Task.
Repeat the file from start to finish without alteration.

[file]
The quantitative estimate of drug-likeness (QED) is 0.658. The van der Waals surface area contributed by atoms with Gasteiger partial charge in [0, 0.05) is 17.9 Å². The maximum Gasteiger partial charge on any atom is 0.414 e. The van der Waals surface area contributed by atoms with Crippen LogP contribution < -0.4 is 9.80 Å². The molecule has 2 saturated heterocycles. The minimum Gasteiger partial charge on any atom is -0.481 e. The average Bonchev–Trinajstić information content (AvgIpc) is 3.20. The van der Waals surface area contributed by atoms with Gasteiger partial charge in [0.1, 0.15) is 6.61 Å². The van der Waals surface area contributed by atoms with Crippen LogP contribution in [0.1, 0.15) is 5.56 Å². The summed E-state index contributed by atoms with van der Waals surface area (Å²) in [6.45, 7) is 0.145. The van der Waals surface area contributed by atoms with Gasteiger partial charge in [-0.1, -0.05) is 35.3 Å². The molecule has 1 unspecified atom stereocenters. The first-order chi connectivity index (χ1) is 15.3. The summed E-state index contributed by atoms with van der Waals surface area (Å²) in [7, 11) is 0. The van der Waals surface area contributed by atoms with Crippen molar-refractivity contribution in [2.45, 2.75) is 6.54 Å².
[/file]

The quantitative estimate of drug-likeness (QED) is 0.658. The van der Waals surface area contributed by atoms with Gasteiger partial charge in [0, 0.05) is 17.9 Å². The maximum Gasteiger partial charge on any atom is 0.414 e. The van der Waals surface area contributed by atoms with Crippen LogP contribution < -0.4 is 9.80 Å². The molecule has 2 saturated heterocycles. The minimum Gasteiger partial charge on any atom is -0.481 e. The average Bonchev–Trinajstić information content (AvgIpc) is 3.20. The van der Waals surface area contributed by atoms with Gasteiger partial charge in [0.1, 0.15) is 6.61 Å². The van der Waals surface area contributed by atoms with Crippen LogP contribution in [0.1, 0.15) is 5.56 Å². The summed E-state index contributed by atoms with van der Waals surface area (Å²) in [6.45, 7) is 0.145. The van der Waals surface area contributed by atoms with Gasteiger partial charge in [-0.1, -0.05) is 35.3 Å². The molecule has 1 unspecified atom stereocenters. The first-order chi connectivity index (χ1) is 15.3. The summed E-state index contributed by atoms with van der Waals surface area (Å²) in [7, 11) is 0. The van der Waals surface area contributed by atoms with Crippen molar-refractivity contribution in [2.45, 2.75) is 6.54 Å².